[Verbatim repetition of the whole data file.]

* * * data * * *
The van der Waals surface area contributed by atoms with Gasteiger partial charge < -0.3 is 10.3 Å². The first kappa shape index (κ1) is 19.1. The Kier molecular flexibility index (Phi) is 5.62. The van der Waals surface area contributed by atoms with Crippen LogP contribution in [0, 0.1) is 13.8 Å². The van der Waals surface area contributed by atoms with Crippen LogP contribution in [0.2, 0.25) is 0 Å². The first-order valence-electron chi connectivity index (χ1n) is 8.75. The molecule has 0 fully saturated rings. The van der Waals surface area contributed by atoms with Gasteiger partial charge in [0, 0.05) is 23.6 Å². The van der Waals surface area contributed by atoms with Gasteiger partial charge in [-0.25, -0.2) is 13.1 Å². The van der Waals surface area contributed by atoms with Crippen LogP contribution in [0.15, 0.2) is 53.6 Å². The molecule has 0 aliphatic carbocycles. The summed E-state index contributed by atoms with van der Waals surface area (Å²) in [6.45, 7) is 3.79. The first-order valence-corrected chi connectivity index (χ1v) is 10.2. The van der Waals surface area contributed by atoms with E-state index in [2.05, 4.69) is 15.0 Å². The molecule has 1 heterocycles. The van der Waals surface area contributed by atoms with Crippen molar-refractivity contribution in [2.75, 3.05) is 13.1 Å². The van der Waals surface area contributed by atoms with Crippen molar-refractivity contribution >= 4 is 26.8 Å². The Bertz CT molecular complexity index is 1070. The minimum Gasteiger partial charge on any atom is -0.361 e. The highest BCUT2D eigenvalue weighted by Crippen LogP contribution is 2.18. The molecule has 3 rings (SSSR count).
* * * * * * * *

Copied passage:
The van der Waals surface area contributed by atoms with Gasteiger partial charge < -0.3 is 10.3 Å². The first kappa shape index (κ1) is 19.1. The Kier molecular flexibility index (Phi) is 5.62. The van der Waals surface area contributed by atoms with Crippen LogP contribution in [0, 0.1) is 13.8 Å². The van der Waals surface area contributed by atoms with Crippen LogP contribution in [0.2, 0.25) is 0 Å². The first-order valence-electron chi connectivity index (χ1n) is 8.75. The molecule has 0 fully saturated rings. The van der Waals surface area contributed by atoms with Gasteiger partial charge in [0, 0.05) is 23.6 Å². The van der Waals surface area contributed by atoms with Gasteiger partial charge in [-0.25, -0.2) is 13.1 Å². The van der Waals surface area contributed by atoms with Crippen LogP contribution in [0.15, 0.2) is 53.6 Å². The molecule has 0 aliphatic carbocycles. The summed E-state index contributed by atoms with van der Waals surface area (Å²) in [6.45, 7) is 3.79. The first-order valence-corrected chi connectivity index (χ1v) is 10.2. The van der Waals surface area contributed by atoms with E-state index in [2.05, 4.69) is 15.0 Å². The molecule has 1 heterocycles. The van der Waals surface area contributed by atoms with Crippen molar-refractivity contribution in [2.75, 3.05) is 13.1 Å². The van der Waals surface area contributed by atoms with Crippen molar-refractivity contribution >= 4 is 26.8 Å². The Bertz CT molecular complexity index is 1070. The minimum Gasteiger partial charge on any atom is -0.361 e. The highest BCUT2D eigenvalue weighted by Crippen LogP contribution is 2.18. The molecule has 3 rings (SSSR count).